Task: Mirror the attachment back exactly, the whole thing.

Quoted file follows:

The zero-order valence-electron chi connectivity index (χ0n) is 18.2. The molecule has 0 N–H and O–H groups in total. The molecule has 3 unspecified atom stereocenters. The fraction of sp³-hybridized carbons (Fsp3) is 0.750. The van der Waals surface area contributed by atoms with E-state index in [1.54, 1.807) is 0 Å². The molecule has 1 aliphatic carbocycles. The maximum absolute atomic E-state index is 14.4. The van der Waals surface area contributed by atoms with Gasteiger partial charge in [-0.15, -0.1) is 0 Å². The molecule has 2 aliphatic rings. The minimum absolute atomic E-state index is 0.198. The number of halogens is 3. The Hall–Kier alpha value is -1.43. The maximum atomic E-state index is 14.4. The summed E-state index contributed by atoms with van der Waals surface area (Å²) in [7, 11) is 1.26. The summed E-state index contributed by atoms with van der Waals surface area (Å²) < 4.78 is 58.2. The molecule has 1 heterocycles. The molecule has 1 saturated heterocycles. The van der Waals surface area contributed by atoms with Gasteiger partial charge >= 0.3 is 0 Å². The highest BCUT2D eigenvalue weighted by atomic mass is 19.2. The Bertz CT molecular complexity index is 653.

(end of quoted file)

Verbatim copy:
The zero-order valence-electron chi connectivity index (χ0n) is 18.2. The molecule has 0 N–H and O–H groups in total. The molecule has 3 unspecified atom stereocenters. The fraction of sp³-hybridized carbons (Fsp3) is 0.750. The van der Waals surface area contributed by atoms with E-state index in [1.54, 1.807) is 0 Å². The molecule has 1 aliphatic carbocycles. The maximum absolute atomic E-state index is 14.4. The van der Waals surface area contributed by atoms with Gasteiger partial charge in [-0.15, -0.1) is 0 Å². The molecule has 2 aliphatic rings. The minimum absolute atomic E-state index is 0.198. The number of halogens is 3. The Hall–Kier alpha value is -1.43. The maximum atomic E-state index is 14.4. The summed E-state index contributed by atoms with van der Waals surface area (Å²) in [7, 11) is 1.26. The summed E-state index contributed by atoms with van der Waals surface area (Å²) < 4.78 is 58.2. The molecule has 1 heterocycles. The molecule has 1 saturated heterocycles. The van der Waals surface area contributed by atoms with Gasteiger partial charge >= 0.3 is 0 Å². The highest BCUT2D eigenvalue weighted by atomic mass is 19.2. The Bertz CT molecular complexity index is 653.